Don’t wait until the end of the year, or even the end of the quarter for your accountant to tell you how your business is performing financially. There are some excellent cloud based accounting packages which can tell you in real time just how financially healthy your business is. You can also send and reconcile invoices from your mobile phone and send customers online payment options, making it easier for you to invoice and easier for customers to pay.

 5. Do what you do best, outsource the rest

In the first 12 months it’s important for you to understand every facet of your business. This will make it easier to outsource and delegate tasks in future, but you can’t do everything. Business owners can struggle with this, they do have ‘control freak’ tendencies, believe me I know, but you have to do it to grow your business. The early days of setting up a business are the hardest, but they can also be the most rewarding.

relocate home

How to get your low offer accepted

By Jennifer Duke

There are some simple ways to get your offer accepted and to negotiate effectively, however many investors are not aware of them, explains a real estate author and buyer’s agent.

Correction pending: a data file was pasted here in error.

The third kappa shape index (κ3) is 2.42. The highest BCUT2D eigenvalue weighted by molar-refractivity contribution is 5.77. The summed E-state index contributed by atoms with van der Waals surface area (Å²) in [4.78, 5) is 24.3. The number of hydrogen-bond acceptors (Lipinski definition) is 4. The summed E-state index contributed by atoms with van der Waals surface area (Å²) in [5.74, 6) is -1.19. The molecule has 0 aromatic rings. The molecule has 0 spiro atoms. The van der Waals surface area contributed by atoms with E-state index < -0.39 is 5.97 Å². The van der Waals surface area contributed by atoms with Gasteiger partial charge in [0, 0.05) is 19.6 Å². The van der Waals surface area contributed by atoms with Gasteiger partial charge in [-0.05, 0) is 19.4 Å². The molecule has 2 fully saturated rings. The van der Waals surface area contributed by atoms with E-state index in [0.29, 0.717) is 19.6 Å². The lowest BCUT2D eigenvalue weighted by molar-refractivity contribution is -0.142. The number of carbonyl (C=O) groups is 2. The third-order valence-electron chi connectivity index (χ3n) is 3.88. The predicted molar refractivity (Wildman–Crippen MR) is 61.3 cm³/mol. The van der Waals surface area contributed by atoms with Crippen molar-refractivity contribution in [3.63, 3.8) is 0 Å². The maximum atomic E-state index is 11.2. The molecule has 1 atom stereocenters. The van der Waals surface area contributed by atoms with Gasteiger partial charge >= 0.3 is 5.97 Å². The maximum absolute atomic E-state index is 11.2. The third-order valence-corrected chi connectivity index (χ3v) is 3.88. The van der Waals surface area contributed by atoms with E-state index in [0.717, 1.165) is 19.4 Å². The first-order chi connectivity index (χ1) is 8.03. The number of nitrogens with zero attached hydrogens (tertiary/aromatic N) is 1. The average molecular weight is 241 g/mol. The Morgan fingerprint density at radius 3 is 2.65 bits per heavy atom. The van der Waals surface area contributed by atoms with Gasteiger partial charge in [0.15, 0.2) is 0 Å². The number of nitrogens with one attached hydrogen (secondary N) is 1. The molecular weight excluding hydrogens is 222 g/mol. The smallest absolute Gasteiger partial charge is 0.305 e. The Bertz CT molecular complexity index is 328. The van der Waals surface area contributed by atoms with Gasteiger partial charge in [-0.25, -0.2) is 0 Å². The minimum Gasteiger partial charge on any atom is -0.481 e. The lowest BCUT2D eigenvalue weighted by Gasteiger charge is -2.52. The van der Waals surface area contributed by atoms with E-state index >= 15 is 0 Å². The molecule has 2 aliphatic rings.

EPS Property Search’s director, Patrick Bright, said that  investors trying to secure the property they currently have their mind set on should consider attached a 10% deposit cheque to a signed contract.

The powerful incentive of the signed check should leave a reluctant vendor with a powerful incentive to accept, even if the offer is below the asking price.

“It’s a very persuasive strategy,” said Bright.

“The vendor’s looking at the cheque filled in for the 10% deposit and it can be extremely hard to give back,” he said.

There are also a number of negotiating tips that will assist you to push that offer across the line.

Bright provided his top four tips:

1)  Never disclose your budget to the selling agent

Once they know your budget, the selling agent will do everything they can to extract every cent out of you, especially if they haven’t reached the reserve or the vendor’s bottom line yet.

2) Never let the agent see you fall in love with the home